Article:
Monday, December 26, 2016
Pack and Go
Once again I read an article that somehow gives the impression that Millennial's have utterly re-invented the wheel and by god it works!
Self moving has been around a better part of a decade. There are U-Pack, PODS, Door-To-Door and a few others that enable individuals to pack their own containers and have them relocated where they can have them unpacked at their leisure versus hiring a professional moving company to do it all. You can hire local movers to load/unload and or simply deliver goods to a location for a flat fee versus hourly, although that is still the most common method.
Estimation of moving companies are done vaguely and verbally. That is something that can be changed and easily validated and verified. Google Maps can tell you travel time estimation and you can expedite the loading and unloading by having everything ready and tipping the movers upfront. But you still need to know weight and the costs if going transcontinental and that is the true weight of the matter.
What this article says is that most millennial seem clueless about the subject and of course once again need hand holding and walk abouts/self talking and whatever else they do to confirm their beliefs/actions/skills. And it all must be done via the magical 3x5 card they hold incessantly.
The moving industry could use some disruption and despite the belief that there is increasing regulation there is not as moving companies have the upper hand when it comes to moving. There are more complaints about moving companies across the country than any other industry and I am one of them.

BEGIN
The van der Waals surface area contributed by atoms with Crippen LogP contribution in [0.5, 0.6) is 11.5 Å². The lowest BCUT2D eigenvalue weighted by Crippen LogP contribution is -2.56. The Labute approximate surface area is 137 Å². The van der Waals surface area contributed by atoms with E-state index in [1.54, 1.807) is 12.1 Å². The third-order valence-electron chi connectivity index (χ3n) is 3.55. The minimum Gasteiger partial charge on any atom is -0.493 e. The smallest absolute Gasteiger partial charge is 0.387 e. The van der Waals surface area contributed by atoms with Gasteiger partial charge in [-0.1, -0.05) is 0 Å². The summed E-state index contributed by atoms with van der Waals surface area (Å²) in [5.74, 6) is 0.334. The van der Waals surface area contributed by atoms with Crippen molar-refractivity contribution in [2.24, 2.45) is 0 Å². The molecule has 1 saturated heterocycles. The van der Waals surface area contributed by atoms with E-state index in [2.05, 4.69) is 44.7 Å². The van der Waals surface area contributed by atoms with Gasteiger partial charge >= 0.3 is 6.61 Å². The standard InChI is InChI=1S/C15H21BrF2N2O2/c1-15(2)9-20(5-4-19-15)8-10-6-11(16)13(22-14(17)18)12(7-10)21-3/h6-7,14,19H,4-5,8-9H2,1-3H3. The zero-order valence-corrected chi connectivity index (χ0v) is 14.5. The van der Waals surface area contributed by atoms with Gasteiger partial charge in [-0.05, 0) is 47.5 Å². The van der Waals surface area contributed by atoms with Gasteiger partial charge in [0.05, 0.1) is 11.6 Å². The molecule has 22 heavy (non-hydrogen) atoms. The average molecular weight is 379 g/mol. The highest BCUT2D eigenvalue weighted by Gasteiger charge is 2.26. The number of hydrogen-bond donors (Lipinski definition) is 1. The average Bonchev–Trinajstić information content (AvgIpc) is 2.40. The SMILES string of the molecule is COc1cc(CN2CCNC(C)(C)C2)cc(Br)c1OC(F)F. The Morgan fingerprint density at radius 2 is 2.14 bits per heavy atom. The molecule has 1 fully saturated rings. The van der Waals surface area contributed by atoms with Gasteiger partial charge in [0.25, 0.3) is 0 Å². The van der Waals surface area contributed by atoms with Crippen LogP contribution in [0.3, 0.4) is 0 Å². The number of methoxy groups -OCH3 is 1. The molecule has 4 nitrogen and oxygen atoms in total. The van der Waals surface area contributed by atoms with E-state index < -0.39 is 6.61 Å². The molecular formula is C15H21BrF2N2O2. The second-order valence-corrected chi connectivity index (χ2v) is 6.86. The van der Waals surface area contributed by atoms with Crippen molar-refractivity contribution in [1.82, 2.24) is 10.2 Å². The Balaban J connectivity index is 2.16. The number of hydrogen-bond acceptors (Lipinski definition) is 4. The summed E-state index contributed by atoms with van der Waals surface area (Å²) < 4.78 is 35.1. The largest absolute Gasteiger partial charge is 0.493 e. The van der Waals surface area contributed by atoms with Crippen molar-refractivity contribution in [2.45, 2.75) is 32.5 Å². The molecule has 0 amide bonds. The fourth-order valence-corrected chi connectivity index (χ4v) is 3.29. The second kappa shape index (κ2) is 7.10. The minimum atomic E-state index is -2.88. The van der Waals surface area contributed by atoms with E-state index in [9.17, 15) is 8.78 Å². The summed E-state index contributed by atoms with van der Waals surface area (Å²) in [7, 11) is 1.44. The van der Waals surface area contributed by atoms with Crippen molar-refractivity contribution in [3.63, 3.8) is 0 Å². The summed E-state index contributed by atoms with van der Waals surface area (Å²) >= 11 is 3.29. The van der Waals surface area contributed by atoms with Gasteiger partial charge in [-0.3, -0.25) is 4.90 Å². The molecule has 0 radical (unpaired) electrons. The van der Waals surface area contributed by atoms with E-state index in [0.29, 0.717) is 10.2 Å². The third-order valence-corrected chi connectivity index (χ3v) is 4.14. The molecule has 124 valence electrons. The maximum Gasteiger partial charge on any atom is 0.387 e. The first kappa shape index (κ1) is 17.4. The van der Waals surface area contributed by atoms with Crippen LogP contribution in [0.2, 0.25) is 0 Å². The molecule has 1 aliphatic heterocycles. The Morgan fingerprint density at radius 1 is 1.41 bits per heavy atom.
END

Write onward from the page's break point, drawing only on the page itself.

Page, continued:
Allied Van Lines quoted in the article is the agency that ripped me off when I moved across country. There is little recourse and legal means in which to seek restitution. If you use Allied or their local partners (such as Hanson Brothers in Seattle) you are fucked. It is that simple.
When I read how Atlas scans and bar codes items to have an accurate list, estimate weight and in turn costs upfront that is the company I will use in the future. Locally I go to Better Business, Consumer Reports and even Google/Yelp to find those businesses that are well reviewed. In Seattle I always used Adam's Moving Company as they often over estimated to err on the side of caution but came in well under and that was also because I was prepared to expedite the process, tipped up front 20 bucks and another 20 upon completion of load. So for 40 bucks or so I had an easy delivery/moving. (You also tip according to your belief of load time/work ethic etc, so the bigger the move the bigger the tip)
I cannot say the same for Hanson Brothers or Allied. If you want to get ripped off use them. Allied has immense complaints and I relied on Hanson which had positive reviews not realizing that their partner did not. Again that is my problem and that I did not take the extra insurance which I doubt they would have paid regardless as they are thieves. That is their business, theft.
So using Bellhops or Upakt does what exactly? Adding a middle man to an already complex industry. The real change needs to come in regulation and laws that will protect consumers. Think of the banks and how even the little done by the Consumer Protection Agency that Il Douchebag wants to eliminate has done for the financial industry if that was extended to the moving industry.
That is the real change and disruption the industry needs.